Since early September, for a few months, a mere 600 multinationals have piloted Redmond’s firm‘s all-new “Microsoft 365 Copilot” tool as part of the Early Access Program (EAP). A pilot involving 300 employees per corporation. Get ready to test and deliver the best results! 

Introducing the highly anticipated Microsoft 365 Copilot

Leveraging the generative Artificial Intelligence (AI) algorithms of OpenAI (known for ChatGPT and DALL-E), Microsoft 365 Copilot (M365 Copilot) insists on its enhanced experience and productivity for employees in their digital workplace. Special features include drafting and improving Word content, pulling up PowerPoint presentations from documents and giving natural language prompts; that’s before mentioning the automatic forecasts in Excel tables, seamlessly sorted emails in Outlook, and perfectly summarized Teams meetings. 

Getting it right with Microsoft 365 Copilot

The tool offers multiple benefits but triggers just as many questions for companies deploying the tool. For instance, how can you effectively run this pilot phase to justify $30-per-month-per-user further down the line? How do you adopt the solution while recognizing the concerns of specific users? How do you select relevant use cases to assess different types of employees? 

Are you enrolled on EAP or looking to join one of the next waves? Below are five practical steps to enjoy the full benefits of this pilot phase, with serious potential for success: 

Before running M365 Copilot, you need to establish a series of technical and functional requirements. First, be sure to purchase Copilot licenses (included in the EAP test phase) and enable OneDrive accounts for users across the board, activating each of them on the Azure Active Directory. Remember: Copilot will not run unless you install the latest Outlook for Windows. Last but not least, the tool’s Semantic Index is a must for achieving elevated performance and User Experience (UX). This initial requirements stage can take time, depending on your company’s situation. That’s why planning is key! 

Above all, you must select the widest-ranging group of people to test out M365 Copilot. This means you need a diverse pool of employees, to address your various needs. These include: your leadership team (and assistants), cross-functional managers (HR, Purchasing, Legal, Marketing, etc.) and IT experts (Information Systems Directors, developers, support, etc.), not forgetting employees across businesses. Sure, your tech wizards are important. But don’t forget the less techy folks to maximize your range of use cases and feedback.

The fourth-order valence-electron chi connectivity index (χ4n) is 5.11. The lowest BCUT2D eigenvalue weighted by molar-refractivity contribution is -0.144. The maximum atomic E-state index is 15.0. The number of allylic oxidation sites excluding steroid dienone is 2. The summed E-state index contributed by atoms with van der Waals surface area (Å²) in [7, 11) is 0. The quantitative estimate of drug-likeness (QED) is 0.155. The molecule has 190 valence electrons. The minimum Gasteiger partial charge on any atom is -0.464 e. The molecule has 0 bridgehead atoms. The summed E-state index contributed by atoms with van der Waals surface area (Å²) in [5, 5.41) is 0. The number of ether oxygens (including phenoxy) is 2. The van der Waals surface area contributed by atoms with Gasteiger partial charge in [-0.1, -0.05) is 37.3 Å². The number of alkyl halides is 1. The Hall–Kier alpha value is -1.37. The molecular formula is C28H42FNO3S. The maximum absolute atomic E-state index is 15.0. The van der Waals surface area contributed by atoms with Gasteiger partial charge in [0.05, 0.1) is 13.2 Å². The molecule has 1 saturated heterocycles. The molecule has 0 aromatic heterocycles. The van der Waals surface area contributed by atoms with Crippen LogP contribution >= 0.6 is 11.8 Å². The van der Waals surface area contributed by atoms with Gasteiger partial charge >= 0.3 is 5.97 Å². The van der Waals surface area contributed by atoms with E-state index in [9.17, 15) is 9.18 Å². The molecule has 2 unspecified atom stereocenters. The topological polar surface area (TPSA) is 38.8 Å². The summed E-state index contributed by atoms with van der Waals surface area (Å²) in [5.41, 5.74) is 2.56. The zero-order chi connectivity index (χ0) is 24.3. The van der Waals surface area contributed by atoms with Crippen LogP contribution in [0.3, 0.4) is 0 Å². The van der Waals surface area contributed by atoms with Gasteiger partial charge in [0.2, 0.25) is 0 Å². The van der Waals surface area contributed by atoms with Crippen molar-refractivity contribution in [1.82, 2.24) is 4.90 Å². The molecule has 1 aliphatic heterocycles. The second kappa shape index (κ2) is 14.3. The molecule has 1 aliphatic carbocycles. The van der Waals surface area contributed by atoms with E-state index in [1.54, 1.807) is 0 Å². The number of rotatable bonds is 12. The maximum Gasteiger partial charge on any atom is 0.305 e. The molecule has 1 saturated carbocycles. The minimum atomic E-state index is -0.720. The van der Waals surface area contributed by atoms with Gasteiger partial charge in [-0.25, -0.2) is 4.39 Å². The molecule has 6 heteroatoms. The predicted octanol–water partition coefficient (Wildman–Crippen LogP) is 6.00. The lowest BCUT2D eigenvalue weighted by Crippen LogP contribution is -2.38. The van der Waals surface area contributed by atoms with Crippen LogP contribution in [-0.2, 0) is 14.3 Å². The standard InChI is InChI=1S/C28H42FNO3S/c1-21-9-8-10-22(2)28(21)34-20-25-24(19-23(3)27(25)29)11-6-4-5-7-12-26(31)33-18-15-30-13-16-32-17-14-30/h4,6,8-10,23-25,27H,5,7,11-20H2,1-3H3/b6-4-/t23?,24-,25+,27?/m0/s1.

Though it is quick to determine some “office automation” use cases (e.g., individual productivity, content creation and collaboration) since Microsoft repeatedly plugs them, employees must actively participate in workshops. Why? To spotlight cross-functional and business-specific use cases 

To avoid wasting energy and ensure impactful assessment, it is best to restrict the number of use cases for testing. It is also better to rank these cases for your company based on added value; particularly in terms of productivity, UX and complexity.  

Employees can sometimes be reluctant to use such robust new technologies. People need time to adapt and relax; it’s why you must illustrate their development from makers into checkers.

You absolutely must raise employee awareness of the risks of AI – including data leaks, intellectually inert colleagues and harmful environmental effects – but also its benefits measured through increased and successful productivity. What’s more, transparent and fully regulated AI will inevitably depend on discussions involving employee representatives and legal departments.

To guarantee proper implementation, Wavestone provides worksheets outlining “Specific prompts to generate specific results,” which are supplemented by a “learning-by-doing” process. Lastly, schedule live demo sessions per product, i.e., Word, Excel and PowerPoint. This will help you showcase their practical use and benefits.

Collective interest can also prove useful by building a community of pilot users – turned ambassadors – who serve to maximize tool adoption and continuously escalate feedback.

One final point: to get the ball rolling and level up engagement, you must lead by example. In other words, use Copilot to produce support material, giving it a label such as “Powered by AI, checked by Humans”.

Once up and running, your pilot must continuously collect data centered on user satisfaction, tool adoption or uptake, and tool performance. With this information, you will be able to assess the impact and relevance of Copilot on all tested use cases as well as optimize the potentially scaled-up roll-out that lies ahead. 

To conclude

Given how generative AI is now regarded as a credible enabler of company-wide transformation, M365 Copilot provides a significant competitive advantage with its native integration into Microsoft Office apps – a suite already familiar to employees.

Now we know the pricing, the focus shifts to deciding the most relevant employees for different use cases and delivering change management to make the Copilot a worthwhile venture for your company in particular.

Wavestone supports Microsoft in the deployment of Microsoft 365 Copilot and the adoption of generative AI tools.

Microsoft 365 Copilot
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